“The yacht is well-suited to what it was built for,” says build Capt. Todd Leach. “We don’t use much fuel, we go pretty fast and we can carry just about anything. We even used to have a Mini Cooper on board. Right out of the yard, the yacht worked well. I have a fabulous, clean, paperless bridge. We have dynamic positioning and a stern thruster to keep us pointed wherever we want. We have zero-speed stabilizers. … You name it, this boat has it.”
The interior design belies the utilitarian exterior. Krass wanted a cool, modern TriBeCa loft-style apartment with lots of glass.
“I also wanted the interior to feel as if it had close relationship to the water,” Krass says. “We created six separate zones in one large room. The result is one generous space that incorporates intimate corners. This concept worked out well for our family. Even after being together nonstop for long stretches, we all still like each other.”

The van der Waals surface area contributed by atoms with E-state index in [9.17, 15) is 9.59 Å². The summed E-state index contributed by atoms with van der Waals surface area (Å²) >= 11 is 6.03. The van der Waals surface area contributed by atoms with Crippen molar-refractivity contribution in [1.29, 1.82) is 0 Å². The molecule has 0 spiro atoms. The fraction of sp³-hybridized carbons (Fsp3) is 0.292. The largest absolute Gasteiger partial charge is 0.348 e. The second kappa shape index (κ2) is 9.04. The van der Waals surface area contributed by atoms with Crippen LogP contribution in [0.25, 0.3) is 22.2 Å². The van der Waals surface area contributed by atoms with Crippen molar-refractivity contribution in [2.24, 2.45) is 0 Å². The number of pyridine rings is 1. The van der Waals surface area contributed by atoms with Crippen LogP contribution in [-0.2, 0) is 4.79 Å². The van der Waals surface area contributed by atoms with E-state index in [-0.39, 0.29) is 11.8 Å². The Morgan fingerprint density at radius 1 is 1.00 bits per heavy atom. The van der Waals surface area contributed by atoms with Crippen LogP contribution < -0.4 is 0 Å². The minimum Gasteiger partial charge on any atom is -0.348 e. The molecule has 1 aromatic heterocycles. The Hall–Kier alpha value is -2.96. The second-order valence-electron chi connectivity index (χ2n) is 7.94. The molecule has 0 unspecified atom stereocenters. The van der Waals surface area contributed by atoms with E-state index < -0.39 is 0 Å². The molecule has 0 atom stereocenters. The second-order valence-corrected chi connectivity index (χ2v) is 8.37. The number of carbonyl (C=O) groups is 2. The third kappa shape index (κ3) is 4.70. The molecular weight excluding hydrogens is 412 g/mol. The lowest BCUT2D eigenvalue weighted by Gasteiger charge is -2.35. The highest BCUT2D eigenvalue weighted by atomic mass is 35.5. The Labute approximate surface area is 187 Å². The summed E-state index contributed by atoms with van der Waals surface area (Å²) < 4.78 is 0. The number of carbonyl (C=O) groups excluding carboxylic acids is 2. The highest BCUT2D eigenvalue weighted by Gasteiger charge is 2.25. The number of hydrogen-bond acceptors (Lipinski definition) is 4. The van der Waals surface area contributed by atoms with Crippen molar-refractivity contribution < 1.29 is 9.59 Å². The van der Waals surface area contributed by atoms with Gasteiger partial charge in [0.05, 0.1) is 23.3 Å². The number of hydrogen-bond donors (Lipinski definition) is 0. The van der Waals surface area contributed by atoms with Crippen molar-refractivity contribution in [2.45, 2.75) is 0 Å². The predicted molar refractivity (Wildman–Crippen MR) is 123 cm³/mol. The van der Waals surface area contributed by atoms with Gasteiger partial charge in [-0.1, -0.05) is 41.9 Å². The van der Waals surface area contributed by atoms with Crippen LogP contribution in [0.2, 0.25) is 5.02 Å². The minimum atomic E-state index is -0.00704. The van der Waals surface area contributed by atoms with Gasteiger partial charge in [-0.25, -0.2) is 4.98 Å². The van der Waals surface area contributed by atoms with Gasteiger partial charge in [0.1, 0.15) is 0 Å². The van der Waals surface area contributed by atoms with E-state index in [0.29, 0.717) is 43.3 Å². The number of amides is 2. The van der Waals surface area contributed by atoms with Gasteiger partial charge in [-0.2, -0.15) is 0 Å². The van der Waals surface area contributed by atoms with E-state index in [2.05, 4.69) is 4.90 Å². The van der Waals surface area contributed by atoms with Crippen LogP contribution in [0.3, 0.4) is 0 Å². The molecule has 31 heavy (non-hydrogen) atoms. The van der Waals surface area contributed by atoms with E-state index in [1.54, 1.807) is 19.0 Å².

Since taking delivery in July 2019, Krass has spent many months with family and friends on board. Before the Covid-19 pandemic, there were several soirées with 150 people or so. During working hours, the family takes over the yacht’s 3,229-square-foot (300-square-meter) loft.
“Sometimes we were fighting for bandwidth,” Krass says. “Each user had to explain why he or she needed it more urgently, or make the best joke.”
Øino says one of his favorite features aboard Bold is the winter garden abaft the salon. It has wraparound sliding glass doors that can fully open to the outside deck.
“There is the feeling of as much space as one would have on a much bigger boat,” Øino says.
Since her launch, Bold has traveled from Australia to the Middle East, to the Mediterranean, across the Atlantic to Florida, the Grenadines and the Bahamas, up the U.S. East Coast to Canada, and then back on the northern route to Gibraltar and the Mediterranean.